English Language & Usage Stack Exchange is a question and answer site for linguists, etymologists, and serious English language enthusiasts. Join them; it only takes a minute:

Sign up
Here's how it works:
  1. Anybody can ask a question
  2. Anybody can answer
  3. The best answers are voted up and rise to the top

I'm writing a corporate presentation in which I explain how our sales and operations network across the globe enables us to benefit from the opportunities offered by both emerging and "old" markets:

We have developed our network into a strong global presence, adding further partners in key areas across the globe. Our strategic production and sales footprint grants us a vantage position to tap into the exciting potential of both emerging and ??? markets.

What word should go in place of "???"? Developed markets doesn't sound right, also Consolidated markets means something slightly different.

Any idea on what the "consensus definition" is for this?

share|improve this question
The opposite? Well, a disappearing market, I’d say. – Janus Bahs Jacquet Nov 28 '13 at 0:20
up vote 10 down vote accepted

Established markets is my suggestion

share|improve this answer
Thank you, this sounds just right! – Bruder May 7 '13 at 10:01

At my place of work (large international company) we refer to "mature markets"

share|improve this answer
Yeah, that sounds good too, I'll keep that in mind thanks :D – Bruder May 7 '13 at 16:33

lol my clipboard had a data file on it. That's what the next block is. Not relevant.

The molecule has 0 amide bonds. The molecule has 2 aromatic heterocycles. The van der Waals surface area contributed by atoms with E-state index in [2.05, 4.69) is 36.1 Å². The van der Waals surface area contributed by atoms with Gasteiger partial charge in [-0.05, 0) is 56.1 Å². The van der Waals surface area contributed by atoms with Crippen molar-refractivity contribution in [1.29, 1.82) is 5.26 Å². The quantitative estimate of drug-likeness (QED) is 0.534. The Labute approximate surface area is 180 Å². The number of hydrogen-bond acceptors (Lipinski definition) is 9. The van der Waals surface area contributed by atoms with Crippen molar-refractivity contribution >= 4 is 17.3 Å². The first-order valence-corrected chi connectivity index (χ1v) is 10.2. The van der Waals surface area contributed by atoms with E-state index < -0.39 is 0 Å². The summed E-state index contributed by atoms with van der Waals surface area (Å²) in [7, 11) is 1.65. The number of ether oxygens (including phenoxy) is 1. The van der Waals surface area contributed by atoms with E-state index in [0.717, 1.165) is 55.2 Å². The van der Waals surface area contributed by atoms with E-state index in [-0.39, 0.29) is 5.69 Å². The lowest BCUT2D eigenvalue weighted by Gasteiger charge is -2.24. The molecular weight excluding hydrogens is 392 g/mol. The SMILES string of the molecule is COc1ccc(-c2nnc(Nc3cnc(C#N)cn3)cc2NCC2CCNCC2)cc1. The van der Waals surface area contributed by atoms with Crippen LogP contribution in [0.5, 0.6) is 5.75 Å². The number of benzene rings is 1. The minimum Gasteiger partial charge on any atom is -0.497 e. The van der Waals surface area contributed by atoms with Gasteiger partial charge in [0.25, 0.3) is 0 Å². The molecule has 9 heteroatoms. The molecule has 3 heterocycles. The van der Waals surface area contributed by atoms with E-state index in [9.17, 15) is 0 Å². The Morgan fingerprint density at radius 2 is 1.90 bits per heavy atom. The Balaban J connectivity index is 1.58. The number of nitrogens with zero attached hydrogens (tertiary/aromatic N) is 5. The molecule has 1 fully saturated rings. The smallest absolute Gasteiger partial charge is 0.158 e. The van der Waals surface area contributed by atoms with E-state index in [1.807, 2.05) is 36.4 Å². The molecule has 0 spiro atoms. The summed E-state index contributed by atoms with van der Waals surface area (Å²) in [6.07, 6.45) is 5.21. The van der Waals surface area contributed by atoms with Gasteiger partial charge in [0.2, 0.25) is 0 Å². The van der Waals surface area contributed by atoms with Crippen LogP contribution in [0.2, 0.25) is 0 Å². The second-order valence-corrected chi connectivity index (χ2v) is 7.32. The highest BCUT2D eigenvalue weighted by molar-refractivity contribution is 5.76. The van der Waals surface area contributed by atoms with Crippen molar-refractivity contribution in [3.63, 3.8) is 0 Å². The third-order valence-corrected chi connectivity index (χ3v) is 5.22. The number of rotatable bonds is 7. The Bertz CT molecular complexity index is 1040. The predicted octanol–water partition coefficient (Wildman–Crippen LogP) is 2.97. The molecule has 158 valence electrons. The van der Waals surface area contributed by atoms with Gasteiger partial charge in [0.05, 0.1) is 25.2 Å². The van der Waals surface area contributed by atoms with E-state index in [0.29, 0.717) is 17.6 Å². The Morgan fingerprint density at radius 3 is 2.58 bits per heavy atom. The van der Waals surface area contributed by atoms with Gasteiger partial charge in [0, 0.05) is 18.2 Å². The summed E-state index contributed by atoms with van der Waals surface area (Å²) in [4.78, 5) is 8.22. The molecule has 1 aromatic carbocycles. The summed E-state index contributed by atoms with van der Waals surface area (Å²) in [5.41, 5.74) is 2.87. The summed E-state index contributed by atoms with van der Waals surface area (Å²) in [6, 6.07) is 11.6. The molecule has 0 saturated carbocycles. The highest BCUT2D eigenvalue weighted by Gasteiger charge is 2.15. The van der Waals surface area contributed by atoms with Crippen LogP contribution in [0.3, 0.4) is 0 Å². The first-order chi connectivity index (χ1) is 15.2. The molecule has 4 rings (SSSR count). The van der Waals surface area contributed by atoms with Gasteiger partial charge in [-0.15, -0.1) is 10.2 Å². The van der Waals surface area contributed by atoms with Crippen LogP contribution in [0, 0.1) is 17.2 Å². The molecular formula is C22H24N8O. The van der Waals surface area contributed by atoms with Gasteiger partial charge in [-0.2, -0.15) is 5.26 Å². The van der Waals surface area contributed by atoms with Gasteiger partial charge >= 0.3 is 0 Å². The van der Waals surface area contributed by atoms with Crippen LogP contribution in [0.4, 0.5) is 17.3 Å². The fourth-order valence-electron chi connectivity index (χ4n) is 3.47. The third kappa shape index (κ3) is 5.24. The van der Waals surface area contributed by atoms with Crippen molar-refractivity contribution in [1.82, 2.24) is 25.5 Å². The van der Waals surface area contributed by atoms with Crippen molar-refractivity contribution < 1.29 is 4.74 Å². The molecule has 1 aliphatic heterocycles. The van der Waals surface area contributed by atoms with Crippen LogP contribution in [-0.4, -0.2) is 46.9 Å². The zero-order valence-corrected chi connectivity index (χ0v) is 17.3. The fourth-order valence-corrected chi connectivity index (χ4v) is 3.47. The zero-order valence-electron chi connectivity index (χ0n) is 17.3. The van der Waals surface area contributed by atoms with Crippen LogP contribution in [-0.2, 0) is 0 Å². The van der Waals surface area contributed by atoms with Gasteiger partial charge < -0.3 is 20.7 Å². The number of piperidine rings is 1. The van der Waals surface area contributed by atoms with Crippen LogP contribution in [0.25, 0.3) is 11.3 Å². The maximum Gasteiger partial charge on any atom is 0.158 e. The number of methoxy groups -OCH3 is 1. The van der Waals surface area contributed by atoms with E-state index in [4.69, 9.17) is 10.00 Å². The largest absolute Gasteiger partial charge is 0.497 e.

developed, mature, saturated, advanced or traditional markets.

share|improve this answer


is used by some analysts for a market that is no longer emerging, but recently established.

"Don't Ignore This Emerged Market
This previously labeled emerging market is now the seventeenth most developed in the world. It has grown its GDP by 7% per year over the past 10 years, and has an unemployment rate of 6.6%."(seekingalpha.com)


"Over the past three decades, China’s economy has experienced robust growth as it shifts from a third-world country to a modern consumer economy and influential source of economic power. The view that China can be categorized within “emerging markets” no longer holds true, and a more accurate investment allocation to the Asian nation should be similar to those of other developed countries. In essence, China is no longer emerging, but rather, has emerged." (thinkadvisor.com)

share|improve this answer

Your Answer


By posting your answer, you agree to the privacy policy and terms of service.

Not the answer you're looking for? Browse other questions tagged or ask your own question.